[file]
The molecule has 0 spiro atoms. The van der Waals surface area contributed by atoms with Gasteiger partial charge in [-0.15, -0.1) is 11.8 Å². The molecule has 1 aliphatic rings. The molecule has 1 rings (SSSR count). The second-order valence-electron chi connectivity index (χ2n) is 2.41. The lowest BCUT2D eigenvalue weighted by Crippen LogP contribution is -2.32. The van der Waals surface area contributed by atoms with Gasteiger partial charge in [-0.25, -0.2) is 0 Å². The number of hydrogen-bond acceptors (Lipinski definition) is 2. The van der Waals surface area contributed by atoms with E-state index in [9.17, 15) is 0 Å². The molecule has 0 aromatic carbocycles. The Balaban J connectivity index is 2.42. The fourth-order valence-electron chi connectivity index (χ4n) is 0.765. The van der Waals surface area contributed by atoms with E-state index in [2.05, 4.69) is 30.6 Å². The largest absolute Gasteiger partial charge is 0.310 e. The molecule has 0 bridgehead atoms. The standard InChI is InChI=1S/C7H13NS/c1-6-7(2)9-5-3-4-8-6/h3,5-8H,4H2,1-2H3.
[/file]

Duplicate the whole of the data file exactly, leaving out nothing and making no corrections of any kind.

The molecule has 0 spiro atoms. The van der Waals surface area contributed by atoms with Gasteiger partial charge in [-0.15, -0.1) is 11.8 Å². The molecule has 1 aliphatic rings. The molecule has 1 rings (SSSR count). The second-order valence-electron chi connectivity index (χ2n) is 2.41. The lowest BCUT2D eigenvalue weighted by Crippen LogP contribution is -2.32. The van der Waals surface area contributed by atoms with Gasteiger partial charge in [-0.25, -0.2) is 0 Å². The number of hydrogen-bond acceptors (Lipinski definition) is 2. The van der Waals surface area contributed by atoms with E-state index in [9.17, 15) is 0 Å². The molecule has 0 aromatic carbocycles. The Balaban J connectivity index is 2.42. The fourth-order valence-electron chi connectivity index (χ4n) is 0.765. The van der Waals surface area contributed by atoms with E-state index in [2.05, 4.69) is 30.6 Å². The largest absolute Gasteiger partial charge is 0.310 e. The molecule has 0 bridgehead atoms. The standard InChI is InChI=1S/C7H13NS/c1-6-7(2)9-5-3-4-8-6/h3,5-8H,4H2,1-2H3.